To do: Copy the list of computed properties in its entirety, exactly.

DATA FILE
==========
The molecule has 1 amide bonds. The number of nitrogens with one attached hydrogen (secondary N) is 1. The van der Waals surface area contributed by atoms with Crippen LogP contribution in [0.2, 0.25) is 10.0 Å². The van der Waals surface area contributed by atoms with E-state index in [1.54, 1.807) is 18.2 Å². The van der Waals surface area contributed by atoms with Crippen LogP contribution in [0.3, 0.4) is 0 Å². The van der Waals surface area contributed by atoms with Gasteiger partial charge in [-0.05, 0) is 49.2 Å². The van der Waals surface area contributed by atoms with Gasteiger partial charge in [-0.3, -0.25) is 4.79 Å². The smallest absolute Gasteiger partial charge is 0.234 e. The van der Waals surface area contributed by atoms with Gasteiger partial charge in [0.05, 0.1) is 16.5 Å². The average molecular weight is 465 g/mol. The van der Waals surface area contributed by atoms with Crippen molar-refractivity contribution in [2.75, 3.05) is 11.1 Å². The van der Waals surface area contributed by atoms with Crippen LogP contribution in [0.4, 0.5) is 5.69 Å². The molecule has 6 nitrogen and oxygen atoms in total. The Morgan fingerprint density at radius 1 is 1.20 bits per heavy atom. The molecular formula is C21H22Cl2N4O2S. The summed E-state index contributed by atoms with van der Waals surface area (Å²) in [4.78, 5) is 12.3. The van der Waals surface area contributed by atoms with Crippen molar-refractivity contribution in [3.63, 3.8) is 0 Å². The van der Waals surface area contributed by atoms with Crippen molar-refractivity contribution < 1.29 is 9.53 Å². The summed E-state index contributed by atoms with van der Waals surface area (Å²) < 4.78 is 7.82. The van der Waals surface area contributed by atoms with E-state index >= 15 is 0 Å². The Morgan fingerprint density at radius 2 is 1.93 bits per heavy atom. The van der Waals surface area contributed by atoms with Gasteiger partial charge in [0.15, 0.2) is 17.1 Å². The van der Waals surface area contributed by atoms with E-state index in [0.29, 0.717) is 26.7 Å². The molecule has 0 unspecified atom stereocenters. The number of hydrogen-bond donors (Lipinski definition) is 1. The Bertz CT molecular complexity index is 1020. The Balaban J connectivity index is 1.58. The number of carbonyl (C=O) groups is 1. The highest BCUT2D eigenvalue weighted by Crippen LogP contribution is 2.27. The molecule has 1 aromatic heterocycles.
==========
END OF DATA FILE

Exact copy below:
The molecule has 1 amide bonds. The number of nitrogens with one attached hydrogen (secondary N) is 1. The van der Waals surface area contributed by atoms with Crippen LogP contribution in [0.2, 0.25) is 10.0 Å². The van der Waals surface area contributed by atoms with E-state index in [1.54, 1.807) is 18.2 Å². The van der Waals surface area contributed by atoms with Crippen LogP contribution in [0.3, 0.4) is 0 Å². The van der Waals surface area contributed by atoms with Gasteiger partial charge in [-0.05, 0) is 49.2 Å². The van der Waals surface area contributed by atoms with Gasteiger partial charge in [-0.3, -0.25) is 4.79 Å². The smallest absolute Gasteiger partial charge is 0.234 e. The van der Waals surface area contributed by atoms with Gasteiger partial charge in [0.05, 0.1) is 16.5 Å². The average molecular weight is 465 g/mol. The van der Waals surface area contributed by atoms with Crippen molar-refractivity contribution in [2.75, 3.05) is 11.1 Å². The van der Waals surface area contributed by atoms with Crippen LogP contribution in [0.4, 0.5) is 5.69 Å². The molecule has 6 nitrogen and oxygen atoms in total. The Morgan fingerprint density at radius 1 is 1.20 bits per heavy atom. The molecular formula is C21H22Cl2N4O2S. The summed E-state index contributed by atoms with van der Waals surface area (Å²) in [4.78, 5) is 12.3. The van der Waals surface area contributed by atoms with Crippen molar-refractivity contribution in [3.63, 3.8) is 0 Å². The van der Waals surface area contributed by atoms with Crippen molar-refractivity contribution < 1.29 is 9.53 Å². The summed E-state index contributed by atoms with van der Waals surface area (Å²) < 4.78 is 7.82. The van der Waals surface area contributed by atoms with E-state index >= 15 is 0 Å². The Morgan fingerprint density at radius 2 is 1.93 bits per heavy atom. The van der Waals surface area contributed by atoms with Gasteiger partial charge in [0.15, 0.2) is 17.1 Å². The van der Waals surface area contributed by atoms with E-state index in [0.29, 0.717) is 26.7 Å². The molecule has 0 unspecified atom stereocenters. The number of hydrogen-bond donors (Lipinski definition) is 1. The Bertz CT molecular complexity index is 1020. The Balaban J connectivity index is 1.58. The number of carbonyl (C=O) groups is 1. The highest BCUT2D eigenvalue weighted by Crippen LogP contribution is 2.27. The molecule has 1 aromatic heterocycles.